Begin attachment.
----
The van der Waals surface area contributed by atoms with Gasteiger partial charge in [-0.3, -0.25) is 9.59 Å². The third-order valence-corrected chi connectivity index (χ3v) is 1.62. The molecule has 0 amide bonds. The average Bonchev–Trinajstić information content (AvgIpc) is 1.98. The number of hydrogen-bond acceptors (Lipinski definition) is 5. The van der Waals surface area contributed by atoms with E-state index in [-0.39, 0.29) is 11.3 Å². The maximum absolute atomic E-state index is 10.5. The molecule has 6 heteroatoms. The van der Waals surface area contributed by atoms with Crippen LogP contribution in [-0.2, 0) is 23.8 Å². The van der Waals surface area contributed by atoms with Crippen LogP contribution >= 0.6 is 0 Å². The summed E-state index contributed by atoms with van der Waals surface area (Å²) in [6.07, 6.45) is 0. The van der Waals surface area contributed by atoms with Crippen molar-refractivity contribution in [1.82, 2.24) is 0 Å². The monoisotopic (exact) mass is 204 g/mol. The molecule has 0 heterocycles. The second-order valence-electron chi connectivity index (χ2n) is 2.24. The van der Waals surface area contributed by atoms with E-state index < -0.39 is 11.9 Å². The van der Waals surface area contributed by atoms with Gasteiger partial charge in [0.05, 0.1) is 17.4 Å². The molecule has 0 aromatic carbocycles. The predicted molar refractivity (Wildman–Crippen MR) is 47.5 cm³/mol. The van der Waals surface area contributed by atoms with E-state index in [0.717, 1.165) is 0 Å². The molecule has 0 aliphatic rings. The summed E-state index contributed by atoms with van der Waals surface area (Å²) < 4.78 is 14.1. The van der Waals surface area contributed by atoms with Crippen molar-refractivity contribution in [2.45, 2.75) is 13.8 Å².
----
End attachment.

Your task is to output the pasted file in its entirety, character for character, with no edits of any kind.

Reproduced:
The van der Waals surface area contributed by atoms with Gasteiger partial charge in [-0.3, -0.25) is 9.59 Å². The third-order valence-corrected chi connectivity index (χ3v) is 1.62. The molecule has 0 amide bonds. The average Bonchev–Trinajstić information content (AvgIpc) is 1.98. The number of hydrogen-bond acceptors (Lipinski definition) is 5. The van der Waals surface area contributed by atoms with E-state index in [-0.39, 0.29) is 11.3 Å². The maximum absolute atomic E-state index is 10.5. The molecule has 6 heteroatoms. The van der Waals surface area contributed by atoms with Crippen LogP contribution in [-0.2, 0) is 23.8 Å². The van der Waals surface area contributed by atoms with Crippen LogP contribution >= 0.6 is 0 Å². The summed E-state index contributed by atoms with van der Waals surface area (Å²) in [6.07, 6.45) is 0. The van der Waals surface area contributed by atoms with Crippen molar-refractivity contribution in [1.82, 2.24) is 0 Å². The monoisotopic (exact) mass is 204 g/mol. The molecule has 0 heterocycles. The second-order valence-electron chi connectivity index (χ2n) is 2.24. The van der Waals surface area contributed by atoms with E-state index < -0.39 is 11.9 Å². The van der Waals surface area contributed by atoms with Gasteiger partial charge in [0.05, 0.1) is 17.4 Å². The molecule has 0 aromatic carbocycles. The predicted molar refractivity (Wildman–Crippen MR) is 47.5 cm³/mol. The van der Waals surface area contributed by atoms with E-state index in [0.717, 1.165) is 0 Å². The molecule has 0 aliphatic rings. The summed E-state index contributed by atoms with van der Waals surface area (Å²) < 4.78 is 14.1. The van der Waals surface area contributed by atoms with Crippen molar-refractivity contribution in [2.45, 2.75) is 13.8 Å².